14 Feb 2024

Advocates warn more resources needed if police pull back from mental heath callouts

3:19 pm on 14 February 2024
Mental Health Foundation of New Zealand chief executive Shaun Robinson.

Mental Health Foundation chief executive Shaun Robinson Photo: RNZ / Cole Eastham-Farrelly

Mental health advocates warn support services will need more investment to cope if police pull back from responding to mental health crisis callouts.

In a briefing to the police minister, the top brass outlined plans to "transition" from a police-led response for people in mental distress to a multi-agency approach within five years.

And Minister for Mental Health Matt Doocey on Monday floated the idea of having a specific mental health option when people call 111.

Such an option would not have worked for actor Rob Mokaraka, who survived being shot in the chest by police during a mental breakdown in 2009.

"I made the call to 111 and I said someone has broken into my house and he's armed. "Then I described myself."

Dressed in camouflage gear from a stage show and brandishing a meat cleaver and a soup ladle wrapped in a tea towel, he advanced on the armed police surrounding his home.

This elaborate plan to end his life failed, when the police bullet missed his heart by millimetres.

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Actor Rob Mokaraka created a one-man pay Shot Bro: Confessions of a Depressed Bullet from his traumatic during mental health breakdown. Photo: Vanessa Patea

He has since turned this traumatic experience into a one-man play called Shot Bro: Confessions of a Depressed Bullet, which he has performed in community halls, prisons and high schools nation-wide, urging people to seek help early.

"A 14-year-old girl, about the same age as my daughter at the time, asked 'What would have happened if your Mum had arrived on the scene?'. "And I said, 'I probably would have dropped the meat cleaver and cried'."

In his case, the police response was appropriate because as far as they were concerned, he was a violent intruder - but most people in mental distress needed a different approach, Mokaraka said.

"The police are following their protocols, which are to 'confine the risk'. But when you're confining someone, they're like a caged animal and their impulse is fight or flight."

Mental Health Foundation chief executive Shaun Robinson said it remained to be seen which agencies would be able to step into the gap left by police.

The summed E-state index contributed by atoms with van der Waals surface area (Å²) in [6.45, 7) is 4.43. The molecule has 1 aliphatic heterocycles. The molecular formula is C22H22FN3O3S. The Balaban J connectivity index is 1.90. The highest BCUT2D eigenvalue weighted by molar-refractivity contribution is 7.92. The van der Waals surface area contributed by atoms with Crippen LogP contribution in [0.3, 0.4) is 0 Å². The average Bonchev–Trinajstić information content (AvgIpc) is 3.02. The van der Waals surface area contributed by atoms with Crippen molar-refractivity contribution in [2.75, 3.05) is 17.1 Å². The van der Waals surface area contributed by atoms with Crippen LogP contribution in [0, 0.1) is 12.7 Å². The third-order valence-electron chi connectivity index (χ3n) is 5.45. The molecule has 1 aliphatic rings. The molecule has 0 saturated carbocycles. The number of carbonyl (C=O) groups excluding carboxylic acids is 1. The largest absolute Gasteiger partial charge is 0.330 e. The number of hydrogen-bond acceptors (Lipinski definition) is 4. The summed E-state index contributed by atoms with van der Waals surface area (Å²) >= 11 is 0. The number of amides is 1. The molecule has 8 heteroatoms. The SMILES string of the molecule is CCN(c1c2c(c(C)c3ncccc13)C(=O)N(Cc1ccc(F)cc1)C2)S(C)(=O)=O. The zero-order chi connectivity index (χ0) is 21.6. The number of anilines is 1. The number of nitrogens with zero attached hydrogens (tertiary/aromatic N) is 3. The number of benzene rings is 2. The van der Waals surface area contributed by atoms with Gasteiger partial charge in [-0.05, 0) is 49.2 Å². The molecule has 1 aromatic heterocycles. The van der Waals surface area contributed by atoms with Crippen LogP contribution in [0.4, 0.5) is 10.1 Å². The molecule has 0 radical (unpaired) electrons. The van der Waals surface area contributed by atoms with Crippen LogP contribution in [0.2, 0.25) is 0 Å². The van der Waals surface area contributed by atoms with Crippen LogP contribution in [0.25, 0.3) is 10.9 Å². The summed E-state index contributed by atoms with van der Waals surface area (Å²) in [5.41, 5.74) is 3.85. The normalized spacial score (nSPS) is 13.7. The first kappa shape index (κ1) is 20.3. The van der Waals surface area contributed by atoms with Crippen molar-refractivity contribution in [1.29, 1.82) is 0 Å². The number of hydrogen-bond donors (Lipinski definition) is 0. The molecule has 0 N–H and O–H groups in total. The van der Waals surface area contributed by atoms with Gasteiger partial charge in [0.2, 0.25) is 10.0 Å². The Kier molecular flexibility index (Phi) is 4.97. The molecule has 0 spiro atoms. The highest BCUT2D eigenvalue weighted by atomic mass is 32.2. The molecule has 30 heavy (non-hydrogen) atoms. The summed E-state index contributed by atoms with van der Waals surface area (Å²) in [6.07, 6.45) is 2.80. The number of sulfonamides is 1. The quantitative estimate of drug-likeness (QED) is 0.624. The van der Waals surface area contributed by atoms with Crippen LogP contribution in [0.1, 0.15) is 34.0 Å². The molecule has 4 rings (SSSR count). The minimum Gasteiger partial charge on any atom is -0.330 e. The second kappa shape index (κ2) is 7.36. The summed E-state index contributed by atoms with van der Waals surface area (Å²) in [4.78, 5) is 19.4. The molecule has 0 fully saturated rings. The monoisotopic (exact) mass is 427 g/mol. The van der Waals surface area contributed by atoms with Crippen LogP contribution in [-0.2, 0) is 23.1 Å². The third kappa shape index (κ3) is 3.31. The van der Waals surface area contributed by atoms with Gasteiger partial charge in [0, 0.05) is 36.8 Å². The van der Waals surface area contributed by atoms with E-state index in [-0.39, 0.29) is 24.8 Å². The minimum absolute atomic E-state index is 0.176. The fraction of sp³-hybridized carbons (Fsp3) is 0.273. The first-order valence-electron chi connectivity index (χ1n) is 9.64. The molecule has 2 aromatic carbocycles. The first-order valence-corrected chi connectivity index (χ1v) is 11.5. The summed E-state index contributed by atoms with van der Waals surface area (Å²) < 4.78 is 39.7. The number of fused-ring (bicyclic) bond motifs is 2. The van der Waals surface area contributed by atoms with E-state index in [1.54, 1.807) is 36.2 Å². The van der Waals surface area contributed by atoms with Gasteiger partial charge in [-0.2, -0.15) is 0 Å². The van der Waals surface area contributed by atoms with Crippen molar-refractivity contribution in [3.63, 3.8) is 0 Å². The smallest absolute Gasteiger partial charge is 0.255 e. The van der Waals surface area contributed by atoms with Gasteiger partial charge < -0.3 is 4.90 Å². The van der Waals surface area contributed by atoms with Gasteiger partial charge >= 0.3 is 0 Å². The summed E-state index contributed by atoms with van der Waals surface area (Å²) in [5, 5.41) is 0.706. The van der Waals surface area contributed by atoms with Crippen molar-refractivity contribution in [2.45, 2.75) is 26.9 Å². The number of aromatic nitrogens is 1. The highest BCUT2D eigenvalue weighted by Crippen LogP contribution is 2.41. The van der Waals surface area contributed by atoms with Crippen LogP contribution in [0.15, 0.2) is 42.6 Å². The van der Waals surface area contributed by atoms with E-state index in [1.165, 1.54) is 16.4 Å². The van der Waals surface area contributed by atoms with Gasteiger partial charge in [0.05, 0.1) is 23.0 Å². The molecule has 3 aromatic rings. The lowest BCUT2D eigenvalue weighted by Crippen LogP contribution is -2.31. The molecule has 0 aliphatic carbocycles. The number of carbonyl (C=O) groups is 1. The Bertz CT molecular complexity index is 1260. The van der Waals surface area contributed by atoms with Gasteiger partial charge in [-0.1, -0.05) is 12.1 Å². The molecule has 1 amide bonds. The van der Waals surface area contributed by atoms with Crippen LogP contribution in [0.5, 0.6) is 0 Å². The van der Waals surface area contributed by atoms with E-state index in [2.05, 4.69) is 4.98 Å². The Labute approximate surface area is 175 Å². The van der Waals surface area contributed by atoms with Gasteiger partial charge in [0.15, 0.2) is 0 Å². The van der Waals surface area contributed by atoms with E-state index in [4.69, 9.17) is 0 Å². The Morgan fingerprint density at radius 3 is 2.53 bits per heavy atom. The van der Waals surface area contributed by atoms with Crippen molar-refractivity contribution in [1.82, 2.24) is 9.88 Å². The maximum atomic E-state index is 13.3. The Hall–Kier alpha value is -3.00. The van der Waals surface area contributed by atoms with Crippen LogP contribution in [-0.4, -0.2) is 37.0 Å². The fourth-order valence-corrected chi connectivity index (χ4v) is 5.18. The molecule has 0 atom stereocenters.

"It's the right thing to happen...

"But even better would be if we didn't have people getting to the point where they are in crisis in the first place.

"It's the same thing we have been hearing for years - a key finding of the Government Inquiry into Mental Health and Addiction in 2018 was that people should be able to get help before they get very ill, we need more prevention and early intervention."

Police Association president Chris Cahill said police attended more than 77,000 call-outs last year involving people having a mental health crisis, in distress, or threatening suicide.

"Of those 77,000, only four to five percent had any criminal offending linked to them. So it's a very small number.

"And the reality is these people need health professionals - and it's not the police who should be the first port of call for people who need help."

Overall, calls to 111 involving mental distress are up 152 percent in the last decade while suicide threats and attempts have nearly doubled.

Police had become "the default responders" because they were a 24-hour service, Cahill said.

He was enthusiastic about the new co-response teams, include mental health specialists, paramedics and iwi-liaison now working alongside police in seven districts -but noted there were limitations on them.

"When they're available, they work really well. I've heard reports of them freeing up as much as 20 percent of police time - but that's when they're available. "They tend to work Monday to Friday, 8 to 4, so of course that's limited how effective they can be when most of these calls are outside of that time."

Shaun Robinson agreed clinical staff were in short supply.

The solution could be trained peer support workers - people who have suffered mental illness themselves, he suggested.

"The more those people can look like, sound like, be like that person who's in distress, the more calming that's going to be. As opposed to - with the best will in the world - police turning up in uniform. That's not going to be a calming thing for that person in distress."

Police Commissioner Andrew Coster said where people were threatening to harm themselves or others, it was appropriate for police to respond, make the situation safe and then hand the person on to the appropriate care.

But the "retrenchment" of mental health services in recent years had made that more difficult.

"Right now our people are off the road for a very long time, waiting to hand over to mental health services. And what they are doing essentially is providing a care service, while the [health] system very slowly mobilises a response.

"The co-responder model is a step forward, a stepping stone, but the best model would be that we have a mental health system that is ready to receive and provide assistance to people having a mental health crisis to free police up after we have attended."

He was hoping cabinet would next month consider the police's plan for a multi-agency model to deal with mental distress calls to 111 - one that is not led by police.